Audi TT Roadster 2.0: Topless Adrenaline Rush

When we first lay eyes on the Audi TT Coupe at the Singapore Motorshow last year, we were amazed at the sleekness and aesthetic appeal of the car. After all, Audi was known to tug at the very heartstrings of emotional appeal, with almost their whole range looking fantastically better than its competitors.

The TT Coupe made an impression in our hearts after a three day drive, and we wondered if it would be as exciting with the new TT Roadster this time round.

It didn’t disappoint.

Same but yet different


Less the retractable roof, the TT Roadster duplicates its looks from the Coupe variant, retaining its sharp edges and futuristic facade to the body. Audi’s four-ringed emblem sits proudly on the hood the same way its big brother R8 would have it, and it didn’t help too with our test car coming in sunshine yellow – the one sure way to attract more attention.


Inside, Audi’s state of the art technology impressed us yet again, with the perfect blend of simplicity and sophistication. With minimal controls, you toggle the different features of this compact roadster on the dashboard, courtesy of Audi’s “Virtual Cockpit” navigation.

Refinement is top notch in the TT Roadster, similar to its Coupe brother (and the rest of its family line), with carefully stitched overlays and wrappings around the cockpit to ensure maximum satisfaction.

The difference here lies in the seating capacity – while the Coupe provides two rear seats (presumably for kids since even a teenager can’t get comfortable at the back), the Roadster provides only for two adults (the driver and his passenger).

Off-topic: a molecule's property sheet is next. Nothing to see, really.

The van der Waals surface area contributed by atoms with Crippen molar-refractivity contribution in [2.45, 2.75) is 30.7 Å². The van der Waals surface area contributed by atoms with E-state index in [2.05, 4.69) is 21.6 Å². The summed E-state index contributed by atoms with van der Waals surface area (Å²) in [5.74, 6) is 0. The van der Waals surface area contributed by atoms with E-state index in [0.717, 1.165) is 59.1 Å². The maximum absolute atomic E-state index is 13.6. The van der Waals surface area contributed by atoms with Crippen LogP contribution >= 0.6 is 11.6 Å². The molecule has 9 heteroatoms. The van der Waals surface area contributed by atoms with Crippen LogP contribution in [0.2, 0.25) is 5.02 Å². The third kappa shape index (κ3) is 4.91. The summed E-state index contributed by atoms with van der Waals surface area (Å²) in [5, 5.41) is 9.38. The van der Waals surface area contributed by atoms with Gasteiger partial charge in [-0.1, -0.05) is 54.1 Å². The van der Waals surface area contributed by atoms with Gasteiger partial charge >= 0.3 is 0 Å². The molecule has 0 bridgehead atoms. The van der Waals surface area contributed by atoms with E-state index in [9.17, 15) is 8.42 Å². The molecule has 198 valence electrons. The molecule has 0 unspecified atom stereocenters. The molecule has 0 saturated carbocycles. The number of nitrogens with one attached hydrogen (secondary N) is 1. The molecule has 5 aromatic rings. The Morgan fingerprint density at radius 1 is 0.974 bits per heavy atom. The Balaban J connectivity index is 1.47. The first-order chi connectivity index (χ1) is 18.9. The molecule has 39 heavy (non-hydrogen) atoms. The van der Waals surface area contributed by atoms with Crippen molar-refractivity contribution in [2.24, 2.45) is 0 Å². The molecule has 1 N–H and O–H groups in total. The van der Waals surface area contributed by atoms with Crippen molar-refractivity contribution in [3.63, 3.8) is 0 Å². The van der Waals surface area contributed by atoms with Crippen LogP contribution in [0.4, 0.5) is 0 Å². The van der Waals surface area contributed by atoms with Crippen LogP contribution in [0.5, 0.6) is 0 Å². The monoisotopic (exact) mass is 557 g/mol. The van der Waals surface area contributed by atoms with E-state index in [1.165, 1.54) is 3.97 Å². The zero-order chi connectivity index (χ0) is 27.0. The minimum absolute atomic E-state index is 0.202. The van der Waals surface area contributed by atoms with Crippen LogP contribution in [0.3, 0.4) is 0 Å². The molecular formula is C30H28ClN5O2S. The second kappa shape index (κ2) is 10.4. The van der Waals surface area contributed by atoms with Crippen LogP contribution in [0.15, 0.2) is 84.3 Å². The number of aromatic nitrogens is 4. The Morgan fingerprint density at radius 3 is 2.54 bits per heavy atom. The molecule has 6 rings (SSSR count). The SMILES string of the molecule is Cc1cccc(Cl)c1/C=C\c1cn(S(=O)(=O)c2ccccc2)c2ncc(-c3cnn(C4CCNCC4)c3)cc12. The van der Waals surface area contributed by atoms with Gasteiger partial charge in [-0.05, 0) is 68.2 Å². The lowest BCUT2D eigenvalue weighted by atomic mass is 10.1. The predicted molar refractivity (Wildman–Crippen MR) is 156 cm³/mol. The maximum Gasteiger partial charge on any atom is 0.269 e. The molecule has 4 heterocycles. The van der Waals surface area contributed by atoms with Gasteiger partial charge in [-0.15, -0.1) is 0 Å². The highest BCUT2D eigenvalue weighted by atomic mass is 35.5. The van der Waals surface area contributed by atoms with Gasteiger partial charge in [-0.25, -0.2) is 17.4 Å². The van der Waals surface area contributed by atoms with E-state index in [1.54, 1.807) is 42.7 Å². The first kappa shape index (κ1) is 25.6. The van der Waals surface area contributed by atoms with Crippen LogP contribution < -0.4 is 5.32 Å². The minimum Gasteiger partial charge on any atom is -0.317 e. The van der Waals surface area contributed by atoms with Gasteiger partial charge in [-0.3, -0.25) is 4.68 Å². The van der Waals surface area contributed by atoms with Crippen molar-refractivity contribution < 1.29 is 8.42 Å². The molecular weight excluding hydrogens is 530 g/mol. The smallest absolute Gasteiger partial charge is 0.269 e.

Still as nimble and responsive as ever


The TT Roadster shares the same heart as the Coupe, putting out 230 horsepower and 370 Nm of torque from its 2-litre engine.

Similar to the Coupe, the Roadster doesn’t feel its weight – and we certainly did thought that Audi gave us a higher end model instead of its base variant. Acceleration was swift and immediate, with a 5.6 second figure sprint to the century mark.

But if you’re not too concerned with its 0-100 dash, you’d be pleased to note that the TT Roadster handles impressively well too, thanks to its permanent all-wheel drive quattro system. Power is swiftly and intelligently delivered to all four wheels depending on your drive mode and terrain fluctuations, allowing you to take tight corners at reasonably high speed and still remain grounded.

Gear changes are seamless on the six-speed dual clutch transmission mated to the engine plant, and the Roadster makes a rather comfortable cruise on the expressway, especially on its Comfort mode.

And not forgetting to mention, the Roadster still retains its fancy exhaust pops if you choose to push the car a little harder than usual.

So is this worth the S$250k price tag?


All cars are overpriced here. But noting that its Coupe variant costs only S$5,000 less than this, couples who enjoy topless runs with the night breeze through their hair might find this a more appealing option than the Coupe variant.

It satisfied the tech geek in us, provided the adrenaline rush when we pushed it on Dynamic mode, and allowed us to let our hair down and literally fly after a busy day at work.

What more can we say?


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